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An Ode to Redbuds​

by Chris Shirring, March 2024

Eastern Redbud blossoms (Cercis canadensis)The eastern redbud (Cercis canadensis) is arguably the best small tree you can plant in your home landscape. It flowers in the spring, has beautiful heart shaped leaves, doesn’t get too large, has almost no pests, and the flowers are edible!

Redbuds are an early successional species and can be seen leading the march of the forest into the field. Commonly, you’ll see these native beauties while driving along a highway or riding on a bike path. In a few short weeks they’ll be the bursts of lavender in an otherwise grey-to-green horizon.

Identifying these trees throughout the year is rather easy. The fist-sized heart shaped leaves are a dead giveaway and occur alternately along the stem which zigzags between each leaf. It is considered a small tree, and will reach heights of 20-30 feet, perfect as a patio or corner-of-the-home tree. The flowers are typically lavender to pink but can also be found in white or reddish.

According to the National Wildlife Federation’s native plant finder, 24 species of butterflies and moths use the leaves of the redbud as a host plant for their caterpillars, which are essential food for baby birds. While native redbuds are always the best option for wildlife, there are dozens of redbud cultivars to add even more color and architectural variation to your landscape. Two of my favorites are the forest pansy redbud (Cercis canadensis “Forest Pansy”) and the ruby falls weeping redbud (Cercis canadensis “Ruby Falls”). Both have the same magnificent burst of flowers in the spring but continue the color parade all summer long with a maroon/purple leaf. The ruby falls weeping redbud will only get about 8’ tall and stay tight in a weeping column. As they age, the flowing branches stretch to the ground and begin to crawl outward creating a carpet type effect.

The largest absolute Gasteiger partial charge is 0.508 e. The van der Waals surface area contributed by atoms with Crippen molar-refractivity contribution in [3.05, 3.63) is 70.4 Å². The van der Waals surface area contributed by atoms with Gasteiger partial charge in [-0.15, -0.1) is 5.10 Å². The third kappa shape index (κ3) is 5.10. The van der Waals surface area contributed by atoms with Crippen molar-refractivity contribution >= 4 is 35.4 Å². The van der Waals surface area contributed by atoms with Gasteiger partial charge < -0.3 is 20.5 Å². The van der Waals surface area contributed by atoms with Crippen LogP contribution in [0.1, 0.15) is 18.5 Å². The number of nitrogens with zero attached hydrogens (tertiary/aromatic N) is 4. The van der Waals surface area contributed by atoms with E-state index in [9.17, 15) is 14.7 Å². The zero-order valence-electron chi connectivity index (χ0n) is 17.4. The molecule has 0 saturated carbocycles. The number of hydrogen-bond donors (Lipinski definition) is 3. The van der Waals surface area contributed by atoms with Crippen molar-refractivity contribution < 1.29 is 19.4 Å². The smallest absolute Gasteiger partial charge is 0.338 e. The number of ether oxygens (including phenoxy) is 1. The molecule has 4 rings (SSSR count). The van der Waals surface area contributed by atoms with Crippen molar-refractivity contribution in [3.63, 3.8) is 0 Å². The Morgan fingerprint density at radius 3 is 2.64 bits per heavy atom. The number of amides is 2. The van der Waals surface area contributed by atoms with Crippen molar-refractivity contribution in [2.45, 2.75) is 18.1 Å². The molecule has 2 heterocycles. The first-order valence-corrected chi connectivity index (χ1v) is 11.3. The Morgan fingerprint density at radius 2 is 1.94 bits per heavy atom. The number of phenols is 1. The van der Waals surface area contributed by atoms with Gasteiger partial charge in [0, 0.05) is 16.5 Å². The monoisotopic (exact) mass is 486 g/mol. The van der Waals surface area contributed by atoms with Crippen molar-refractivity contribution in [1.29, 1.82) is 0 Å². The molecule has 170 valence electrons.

Be wary though, as some of the cultivars are too weak for their beauty. While the rising sun redbud (Cercis canadensis “Rising Sun”) is truly striking, with leaves cascading in color from yellow to green inward along the branches, it is one of the weakest trees you can plant. The leaves are so plentiful and large that they quickly get too heavy and break the branches.

Tight clusters of flowers that flood the stems in early spring are what set the redbuds apart. As one of the first bloomers, they are a great source of food for pollinators as they emerge. People can eat them, too! Their bright color makes the perfect addition to any salad. Once, someone gave me a jar of jelly made from redbud blossoms, and yes, it’s true that it tasted like wet toast, but it was exciting to eat jelly from a tree!*

Clearly, I’m an unabashed redbud enthusiast.  I find them gorgeous, resilient and the perfect size for most suburban or urban landscapes. The next time you’re making an addition to your yard, consider including a redbud – you won’t be disappointed.

Christopher Shirring

ISA Certified Arborist #6999
FLOW Board Member / Davey Tree Expert Company

*Consider this a challenge – can you make a redbud jelly Chris will like? Let FLOW know!